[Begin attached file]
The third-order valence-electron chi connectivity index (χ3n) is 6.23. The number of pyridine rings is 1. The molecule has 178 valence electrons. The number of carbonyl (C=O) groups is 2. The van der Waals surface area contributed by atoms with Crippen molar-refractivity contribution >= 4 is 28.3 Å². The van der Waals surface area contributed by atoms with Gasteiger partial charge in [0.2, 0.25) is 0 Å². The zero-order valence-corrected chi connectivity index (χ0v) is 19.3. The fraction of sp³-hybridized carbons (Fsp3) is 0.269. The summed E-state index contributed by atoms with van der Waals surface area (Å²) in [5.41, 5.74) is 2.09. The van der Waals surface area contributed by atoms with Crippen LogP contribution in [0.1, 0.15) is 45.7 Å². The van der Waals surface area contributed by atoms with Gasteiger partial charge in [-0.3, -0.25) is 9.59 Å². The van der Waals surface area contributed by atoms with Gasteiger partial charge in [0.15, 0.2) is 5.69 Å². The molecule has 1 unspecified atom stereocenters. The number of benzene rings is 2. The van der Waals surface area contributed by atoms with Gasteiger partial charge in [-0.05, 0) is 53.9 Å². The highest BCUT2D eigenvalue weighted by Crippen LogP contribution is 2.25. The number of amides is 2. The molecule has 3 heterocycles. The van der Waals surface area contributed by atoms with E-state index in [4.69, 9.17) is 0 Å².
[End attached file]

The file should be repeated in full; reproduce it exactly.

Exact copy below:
The third-order valence-electron chi connectivity index (χ3n) is 6.23. The number of pyridine rings is 1. The molecule has 178 valence electrons. The number of carbonyl (C=O) groups is 2. The van der Waals surface area contributed by atoms with Crippen molar-refractivity contribution >= 4 is 28.3 Å². The van der Waals surface area contributed by atoms with Gasteiger partial charge in [0.2, 0.25) is 0 Å². The zero-order valence-corrected chi connectivity index (χ0v) is 19.3. The fraction of sp³-hybridized carbons (Fsp3) is 0.269. The summed E-state index contributed by atoms with van der Waals surface area (Å²) in [5.41, 5.74) is 2.09. The van der Waals surface area contributed by atoms with Crippen LogP contribution in [0.1, 0.15) is 45.7 Å². The van der Waals surface area contributed by atoms with Gasteiger partial charge in [-0.3, -0.25) is 9.59 Å². The van der Waals surface area contributed by atoms with Gasteiger partial charge in [0.15, 0.2) is 5.69 Å². The molecule has 1 unspecified atom stereocenters. The number of benzene rings is 2. The van der Waals surface area contributed by atoms with Gasteiger partial charge in [-0.05, 0) is 53.9 Å². The highest BCUT2D eigenvalue weighted by Crippen LogP contribution is 2.25. The number of amides is 2. The molecule has 3 heterocycles. The van der Waals surface area contributed by atoms with E-state index in [4.69, 9.17) is 0 Å².